HELPING FAMILY FARMS FLOURISH. HELPING FEED THE HUNGRY.

Friday, March 26, 2010

Sicilian-Style Meatballs



I knew I wasn’t the only one who loved meatballs when I read about “The Meatball Shop” in the New York Times.  The place, which is at 84 Stanton Street on the Lower East Side, opened just 6 weeks ago. It sells only meatballs.  2 ounce meatballs of all kinds—beef, pork, chicken, salmon, vegetables--plus a weekly special.  They’re served with 4 kinds of sauce and focaccia ($7.00), as a slider ($3.00) or on a baguette ($9.00).  I can hardly wait to go. However, between the time I wrote this and this posting, the Times wrote a rather sad lament about the Meatball Ball Shop in a mini review last week.  So I encourage you to try these. Because I can vouch for how sensational the recipe I followed for Sicilian Meatballs in Food and Wine magazine.


Frank Castronovo and his partner Frank Falcinelli created the original recipe.  They are passionate Sicilian cooking fans and practice their art at two New York locations:  The Frankie’s Spuntino, 457 Court St., Brooklyn, 718-403-0033; and at 17 Clinton St., New York City, 212-253-2303. (On Clinton St., they’re 5 blocks from The Meatball Shop….hmmmm).
Just what makes a meatball Sicilian?  Two ingredients seem to give the ball its name:  Dried Currants and Pinoli nuts.  Neither seems to overwhelm the garlic-y flavor but both are clearly there—the tiny little currants suddenly give you a pop of fruit and the pinolis a subtle crunch.  But overwhelmingly what have you is the most tender meatball I’d ever tasted.  Melt-in-your mouth tender.  If you follow this blog, you likely know that when bread of any kind is called for in recipes for everything from meatloaf to crabcakes, I love to use Brioche buns and Challah breads to do the job.  These egg-y alternatives to plain white bread or worse--those horrendous dried breadcrumbs people seem to keep in their pantries for life—keep everything moister than their alternatives.  So I suppose I’ve just knocked a little Sicilian out of the dish because, let’s face it, Brioche is French and Challah is Jewish.  But they both do a lot for my Sicilian meatballs.  I served them as Spaghetti and Meatballs but I am sure they’d give The Meatball Shop a run for its money as sliders or heroes.  Here’s the recipe:

Recipe for Sicilian-Style Meatballs

Two 28 ounce cans of peeled Italian tomatoes, crushed.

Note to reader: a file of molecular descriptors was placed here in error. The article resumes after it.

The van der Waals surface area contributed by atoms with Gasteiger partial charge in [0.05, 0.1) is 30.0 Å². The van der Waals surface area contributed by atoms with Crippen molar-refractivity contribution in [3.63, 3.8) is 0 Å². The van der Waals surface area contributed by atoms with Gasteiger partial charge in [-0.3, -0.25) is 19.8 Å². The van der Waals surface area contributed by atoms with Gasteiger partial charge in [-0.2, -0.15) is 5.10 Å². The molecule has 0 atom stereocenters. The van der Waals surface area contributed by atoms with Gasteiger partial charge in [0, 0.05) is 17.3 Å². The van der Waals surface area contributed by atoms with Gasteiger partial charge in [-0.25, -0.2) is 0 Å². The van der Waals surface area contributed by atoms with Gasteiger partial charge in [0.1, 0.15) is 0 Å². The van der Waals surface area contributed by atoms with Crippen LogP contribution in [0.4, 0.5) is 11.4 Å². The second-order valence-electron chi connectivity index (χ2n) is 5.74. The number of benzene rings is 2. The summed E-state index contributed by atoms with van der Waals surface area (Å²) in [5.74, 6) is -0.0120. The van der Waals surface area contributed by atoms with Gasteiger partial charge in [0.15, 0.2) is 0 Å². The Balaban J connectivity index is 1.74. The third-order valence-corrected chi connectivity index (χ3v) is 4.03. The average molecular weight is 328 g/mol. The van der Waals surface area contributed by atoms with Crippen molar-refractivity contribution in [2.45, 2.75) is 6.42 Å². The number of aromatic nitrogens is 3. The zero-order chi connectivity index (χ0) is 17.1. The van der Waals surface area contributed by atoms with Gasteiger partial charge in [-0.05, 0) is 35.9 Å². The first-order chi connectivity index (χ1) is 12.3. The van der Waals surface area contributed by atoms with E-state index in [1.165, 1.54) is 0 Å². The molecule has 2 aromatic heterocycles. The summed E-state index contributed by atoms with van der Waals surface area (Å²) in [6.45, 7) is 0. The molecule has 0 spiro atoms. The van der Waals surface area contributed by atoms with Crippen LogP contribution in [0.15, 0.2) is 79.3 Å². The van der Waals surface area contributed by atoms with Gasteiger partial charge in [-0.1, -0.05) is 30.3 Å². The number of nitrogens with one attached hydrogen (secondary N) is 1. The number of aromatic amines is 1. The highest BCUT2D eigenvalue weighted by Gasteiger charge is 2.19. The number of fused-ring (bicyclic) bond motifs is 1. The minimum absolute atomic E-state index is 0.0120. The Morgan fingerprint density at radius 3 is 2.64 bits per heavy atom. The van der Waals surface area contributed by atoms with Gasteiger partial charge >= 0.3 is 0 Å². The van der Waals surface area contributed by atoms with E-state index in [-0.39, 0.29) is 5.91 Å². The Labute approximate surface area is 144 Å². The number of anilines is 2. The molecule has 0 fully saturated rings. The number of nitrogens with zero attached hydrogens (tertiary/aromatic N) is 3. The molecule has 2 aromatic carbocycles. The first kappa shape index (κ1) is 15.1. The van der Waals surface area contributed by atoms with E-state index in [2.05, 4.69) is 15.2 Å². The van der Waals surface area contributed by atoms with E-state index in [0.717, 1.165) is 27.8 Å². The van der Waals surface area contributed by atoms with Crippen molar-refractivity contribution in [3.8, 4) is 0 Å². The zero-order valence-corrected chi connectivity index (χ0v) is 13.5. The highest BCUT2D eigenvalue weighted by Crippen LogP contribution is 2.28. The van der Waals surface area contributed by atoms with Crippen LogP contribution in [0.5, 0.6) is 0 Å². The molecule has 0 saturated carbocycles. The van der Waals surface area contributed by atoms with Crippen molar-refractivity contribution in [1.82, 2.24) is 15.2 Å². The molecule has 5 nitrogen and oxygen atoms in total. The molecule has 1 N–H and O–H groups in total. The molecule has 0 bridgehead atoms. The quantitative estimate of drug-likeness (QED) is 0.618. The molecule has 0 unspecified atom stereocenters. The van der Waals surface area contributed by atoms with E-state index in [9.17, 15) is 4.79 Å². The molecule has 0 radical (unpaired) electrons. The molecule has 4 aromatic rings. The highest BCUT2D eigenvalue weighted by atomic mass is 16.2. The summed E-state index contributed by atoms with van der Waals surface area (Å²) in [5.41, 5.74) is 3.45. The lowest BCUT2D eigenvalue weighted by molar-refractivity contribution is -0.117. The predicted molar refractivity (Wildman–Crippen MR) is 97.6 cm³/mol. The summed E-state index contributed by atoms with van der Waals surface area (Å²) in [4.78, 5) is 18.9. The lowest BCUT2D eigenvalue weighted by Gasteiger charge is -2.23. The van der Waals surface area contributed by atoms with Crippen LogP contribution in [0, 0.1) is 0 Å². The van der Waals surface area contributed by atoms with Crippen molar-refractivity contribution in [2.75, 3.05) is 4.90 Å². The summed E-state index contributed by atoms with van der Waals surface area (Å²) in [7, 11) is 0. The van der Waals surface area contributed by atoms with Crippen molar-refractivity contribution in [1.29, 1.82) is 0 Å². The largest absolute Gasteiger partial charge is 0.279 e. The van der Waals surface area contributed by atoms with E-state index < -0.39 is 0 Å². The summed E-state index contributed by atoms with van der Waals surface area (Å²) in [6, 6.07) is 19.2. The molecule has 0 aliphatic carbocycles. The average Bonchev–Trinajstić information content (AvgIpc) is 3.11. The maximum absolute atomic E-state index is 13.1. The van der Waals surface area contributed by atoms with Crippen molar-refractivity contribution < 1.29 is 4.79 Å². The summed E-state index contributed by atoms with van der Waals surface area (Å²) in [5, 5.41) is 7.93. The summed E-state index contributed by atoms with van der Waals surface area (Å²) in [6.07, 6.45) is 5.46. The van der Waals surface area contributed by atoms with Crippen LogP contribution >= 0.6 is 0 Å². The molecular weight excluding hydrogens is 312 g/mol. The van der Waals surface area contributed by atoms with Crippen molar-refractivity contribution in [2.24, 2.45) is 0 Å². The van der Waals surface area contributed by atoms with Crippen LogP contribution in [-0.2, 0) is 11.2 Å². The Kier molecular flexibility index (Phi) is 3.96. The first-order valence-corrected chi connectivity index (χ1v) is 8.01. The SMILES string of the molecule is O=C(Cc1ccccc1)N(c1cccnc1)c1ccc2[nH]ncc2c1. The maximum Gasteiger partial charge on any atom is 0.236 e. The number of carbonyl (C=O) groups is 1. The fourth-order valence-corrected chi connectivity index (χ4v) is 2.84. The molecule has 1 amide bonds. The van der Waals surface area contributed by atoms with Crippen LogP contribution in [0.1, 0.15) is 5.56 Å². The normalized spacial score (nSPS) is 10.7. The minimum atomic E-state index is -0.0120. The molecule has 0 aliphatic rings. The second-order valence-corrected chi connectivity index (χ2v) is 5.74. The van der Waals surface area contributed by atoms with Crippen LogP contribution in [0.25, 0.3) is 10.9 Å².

¼ cup extra virgin olive oil
Kosher Salt and Freshly Ground Pepper
4 slices of Challah bread or 2 Brioche hamburger buns
4 large eggs, beaten
3 garlic cloves, minced
¼ cup flat leaf (Italian parsley)
1 tsp. minced marjoram
2 lbs ground beef chuck
½ cup dried currants
¼ cup pine (pinoli) nuts
¼ cup freshly-grated Parmigiano-Reggiano cheese, plus more for serving.
¼ cup brioche or challah crumbs
2 cups vegetable oil for frying.

1.   Pour the tomatoes into a large enameled cast-iron casserole and crush them. Add the olive oil and season with salt and pepper. Bring to a boil. Reduce the heat to low and simmer for 30 minutes.
2.   Meanwhile, in a bowl, soak the Brioche or Challah in water until saturated. Squeeze out the water and transfer the bread to a large bowl. Mash the bread to a paste and stir in the eggs, garlic, parsley, marjoram, 1 tablespoon of salt and 1/2 teaspoon of pepper. Mash until smooth. Add the chuck, currants, pine nuts and cheese and gently mix until just combined. Add the Brioche or Challah crumbs, 1 tablespoon at a time, and knead until the mixture is firm enough to roll. Form the mixture into 36 meatballs (about 3 tablespoons each), tucking in the currants and pine nuts.
3.   In a large, nonstick skillet, heat the vegetable oil until shimmering. Add the meatballs in 2 batches and fry over moderate heat, turning, until browned and cooked through, about 12 minutes per batch. Using a slotted spoon, transfer the meatballs to a plate. Add the meatballs to the sauce and simmer for 30 minutes. Serves 12. Freezes beautifully so it’s well worthwhile making the whole recipe and keeping these beauties on hand.